Debated adding this because I did the work on the cheap and it is not up the standards of many – but here goes anyway. As a retired guy I can’t afford to hire labor so it had to be made from stuff I could work with on my own. And except of the door had to be done on what I got for my 30 YO boat.
In my workshop entry I described how I got from 2004 to 2010. Seems like yesterday but it was 4 years ago. Last year I sold my boat and that set the stage for the current shop project.
What it looked like before selling the boat. All my tools are in the old shop on rollers. I already had a separate breaker panel with 40amps of power coming from the house. Other than that it was an open carport with 2X8’s in the ceiling and 2X4’s for walls. I insulated but nothing like I have seen discussed on this site. I opted for bat fiberglass – 3.5” for the walls and 6+” in the ceiling. Pain in the neck to work with but it went up fast and I didn’t hire any labor. Didn’t itch like in the old days.
I wired it first with a ceiling circuit and 2 110 wall circus all on 20 amp breakers. I wired a separate 220 single phase circuit on a 30 amp breaker. Although I left it single phase I deadheaded a 4th wire in the box and the panel so it could be expanded to 3 phase at a later time.
Now what to do with the walls and ceilings. I can’t handle sheet goods without hiring labor so drywall, OSB, ply, T-111 were all out. A visit to a local lumberyard yielded a unit of junk 8” pine T&G for about 30% of regular price. I knew that at least I could handle that.
So in August I started the whole thing by framing in the door. I used T-111 to match the original building.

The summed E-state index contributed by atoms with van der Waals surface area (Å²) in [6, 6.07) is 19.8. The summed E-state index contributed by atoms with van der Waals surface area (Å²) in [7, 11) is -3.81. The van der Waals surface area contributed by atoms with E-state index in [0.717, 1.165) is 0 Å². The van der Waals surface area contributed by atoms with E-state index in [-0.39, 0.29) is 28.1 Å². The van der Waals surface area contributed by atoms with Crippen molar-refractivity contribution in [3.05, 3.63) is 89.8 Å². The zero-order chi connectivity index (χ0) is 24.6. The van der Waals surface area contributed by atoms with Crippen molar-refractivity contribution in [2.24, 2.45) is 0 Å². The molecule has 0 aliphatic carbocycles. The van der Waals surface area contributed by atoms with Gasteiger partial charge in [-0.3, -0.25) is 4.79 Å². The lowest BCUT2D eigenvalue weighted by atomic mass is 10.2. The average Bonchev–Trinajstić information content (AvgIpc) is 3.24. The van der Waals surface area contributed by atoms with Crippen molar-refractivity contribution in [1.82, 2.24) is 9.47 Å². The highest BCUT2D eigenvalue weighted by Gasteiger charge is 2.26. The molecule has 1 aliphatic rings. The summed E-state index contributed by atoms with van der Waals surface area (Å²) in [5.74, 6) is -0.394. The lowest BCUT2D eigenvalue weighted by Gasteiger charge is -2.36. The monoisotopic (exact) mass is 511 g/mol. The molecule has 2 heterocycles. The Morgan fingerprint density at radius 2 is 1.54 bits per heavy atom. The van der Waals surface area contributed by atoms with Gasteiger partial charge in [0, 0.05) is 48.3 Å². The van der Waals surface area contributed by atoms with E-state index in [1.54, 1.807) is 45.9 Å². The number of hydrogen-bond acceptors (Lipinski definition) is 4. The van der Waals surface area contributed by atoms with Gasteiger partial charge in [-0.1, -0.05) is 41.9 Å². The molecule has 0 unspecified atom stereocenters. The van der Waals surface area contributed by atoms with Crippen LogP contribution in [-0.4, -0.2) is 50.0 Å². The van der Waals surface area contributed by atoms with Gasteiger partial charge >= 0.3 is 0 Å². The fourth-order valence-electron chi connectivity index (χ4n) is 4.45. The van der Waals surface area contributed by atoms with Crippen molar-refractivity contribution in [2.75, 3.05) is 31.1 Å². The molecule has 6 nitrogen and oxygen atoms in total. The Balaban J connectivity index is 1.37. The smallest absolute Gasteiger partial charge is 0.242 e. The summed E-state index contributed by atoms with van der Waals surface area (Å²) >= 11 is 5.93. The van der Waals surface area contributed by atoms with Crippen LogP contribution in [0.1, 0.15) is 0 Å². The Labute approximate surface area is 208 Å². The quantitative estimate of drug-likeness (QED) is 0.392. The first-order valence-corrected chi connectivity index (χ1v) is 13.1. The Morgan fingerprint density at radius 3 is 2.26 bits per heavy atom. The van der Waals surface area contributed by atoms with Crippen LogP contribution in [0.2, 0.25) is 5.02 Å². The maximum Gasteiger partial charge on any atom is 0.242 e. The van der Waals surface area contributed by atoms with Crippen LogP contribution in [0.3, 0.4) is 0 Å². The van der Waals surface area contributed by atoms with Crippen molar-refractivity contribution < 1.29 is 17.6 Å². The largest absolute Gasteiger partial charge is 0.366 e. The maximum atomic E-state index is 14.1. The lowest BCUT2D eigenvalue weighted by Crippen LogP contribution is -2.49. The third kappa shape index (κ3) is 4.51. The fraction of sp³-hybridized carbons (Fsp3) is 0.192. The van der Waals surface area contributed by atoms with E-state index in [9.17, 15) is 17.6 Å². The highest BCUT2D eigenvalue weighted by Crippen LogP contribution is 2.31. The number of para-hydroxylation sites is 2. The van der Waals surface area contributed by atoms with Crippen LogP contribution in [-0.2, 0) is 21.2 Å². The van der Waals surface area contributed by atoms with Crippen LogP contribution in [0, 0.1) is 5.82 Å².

Insulation followed by the first course of T&G.
Using a couple helpers I could handle 10’ boards. I used grabber finish screws every where. Held in the bit well and left small holes.
Schedule was to have the ceiling and east wall done by November 1st for the door installation.
Made it. The new door is 7X8 steel,, insulated door with a belt opener. Heavy duty supports and rails. The one thing I did not do myself. Long ago I learned that properly installed overhead doors is not a DIY project. The individual panels alone were more than I could lift.
I lost the month of December to a hernia operation but still had the space buttoned up. The wood heater in the old shop kept the place comfortable.
In January I replaced the wood heater with a $100 Propane special. Also in the old shop. Very happy with the results. Salt Lake has really awful inversions and the city is going to abolish wood burning soon.
By February it was sort of done. East and south wall with man door to house.
West and south wall. When I ran the ceiling circuit I set up one box for full time power and one double box that is switched at the door. Original plan was for 4 fixtures but 3 gives me more than enough lite.
North wall and my motley collection of storage chests. All used and all but 1 has ball bearing slides. Wish the oil stains from the outboard motor went away but such is life. The original plan was to fill the holes and paint walls and ceiling. Some kind of reflective light color. Laziness struck and I kind of like the look of the thing. I also like the ability to find studs if needed. I didn’t do a lot of filling but I did find that White Oak Timbermate dries the same color as the pine. I still keep my bigger tools in the old shop and whenever I use a circular blade I move outside. Smaller projects and hand tool stuff I do in the new shop. My answer to dust collection.
The last 2 courses on the south wall necessitated buying new lumber. The rest was done with the twisted stuff I found outdoors in the parking lot for cheap. Even the window trim was done with pieces of cheap pine. I know lots of folks here don’t like pine, bat insulation, cement floors, etc but sometimes we live with what we can afford. Keeps me warm in the winter and for floor I change into good cushioned shoes.
So that’s my shop odyssey. Got a new 12 X 20 space.